Onderstaand artikel is gepubliceerd door / published in: Business and Corporate Ethics, 24-9-2003
Seed group pledges to end child labour in India by March 2004: Monsanto
HONG KONG (AFX-GEM) - The six month target set by the Child Labour Eradication Group (CLEG), to stop children working in the Indian hybrid cotton seed production process is achievable, a Monsanto India spokeswoman said on Wednesday.
"It's a pretty realistic target, I think it is very doable," Ranjana Smetaceck, director public affairs at Monsanto India told AFX Global Ethics Monitor.
Smetaceck was present at the meeting on 6/7 September attended by the world's biggest seed producers, buyers and contractors at the annual gathering of the Association of Seed Industry in Mumbai.
The outcome was the formation of an alliance between Syngenta, Monsanto, Proagro, Advanta and Unilever with local NGO MV Foundation to put necessary systems in place over the next six months, with the ultimate aim of getting child workers out of their industry by March 2004.
It was also a public and tacit admission by all industry players that they must take responsibility for the actions of their suppliers, a point which has been denied by some players in the past.
"We consider this is our responsibility as everyone else would around the table," said Smetaceck.
Shantha Sinha, director of the MV Foundation said she was hopeful that the very existence of the alliance will bind all corporate members to deliver on their promise now there was an acknowledgement of responsibility.
"All of them agreed they were responsible for the first time which was a very big gain I think," Sinha told AFX-GEM. "We can now bring forth specific cases and we will bind them to these cases."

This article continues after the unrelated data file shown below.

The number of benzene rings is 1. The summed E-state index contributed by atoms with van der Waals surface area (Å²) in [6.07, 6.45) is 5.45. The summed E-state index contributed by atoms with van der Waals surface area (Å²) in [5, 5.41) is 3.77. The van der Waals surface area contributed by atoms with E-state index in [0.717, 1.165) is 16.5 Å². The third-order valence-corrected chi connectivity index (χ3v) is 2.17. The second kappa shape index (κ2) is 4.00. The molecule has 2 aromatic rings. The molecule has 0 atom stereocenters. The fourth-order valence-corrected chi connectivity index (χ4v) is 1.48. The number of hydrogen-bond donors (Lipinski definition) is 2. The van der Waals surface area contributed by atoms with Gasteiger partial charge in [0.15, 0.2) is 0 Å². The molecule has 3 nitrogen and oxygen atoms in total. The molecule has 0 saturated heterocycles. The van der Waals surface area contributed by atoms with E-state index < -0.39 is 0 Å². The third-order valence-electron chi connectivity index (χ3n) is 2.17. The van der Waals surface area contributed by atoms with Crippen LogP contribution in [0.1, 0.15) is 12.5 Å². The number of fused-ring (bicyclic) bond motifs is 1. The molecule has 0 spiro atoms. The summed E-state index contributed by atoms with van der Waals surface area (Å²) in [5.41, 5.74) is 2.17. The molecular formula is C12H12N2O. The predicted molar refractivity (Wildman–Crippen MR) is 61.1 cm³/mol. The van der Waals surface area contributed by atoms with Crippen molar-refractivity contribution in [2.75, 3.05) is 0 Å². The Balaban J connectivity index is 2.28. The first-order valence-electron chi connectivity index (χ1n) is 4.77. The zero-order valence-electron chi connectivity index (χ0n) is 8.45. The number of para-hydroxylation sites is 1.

Each member company will have a representative sitting on CLEG's committee, which will meet at least once a month to review and implement new elements of the programme.
A new code of conduct was also drawn up at the meeting, and one of the first steps will be for companies to re-word contracts issued to seed producers and farmers and pay visits to the fields themselves.
"We are going to re-word our agreements with our licensees so they know how important it is to us and they will be bound by that," said Monsanto India's Smetacek. She added that all member companies collectively will be applying pressure on farmers not to take their children out of school.
The main hotspot of activity in India for child labour is Andhra Pradesh. Representatives from each of the companies plan to visit the area over the next few month to discuss the issue with their contractors.
"MVF has a good presence in Andhra Pradesh but not as good as industry players have. These various companies are pretty much in touch with all the farmers and conduct field days. So this message will get conveyed to them in the strongest terms possible," said Smetacek.
Landelijke India Werkgroep - 15 oktober 2003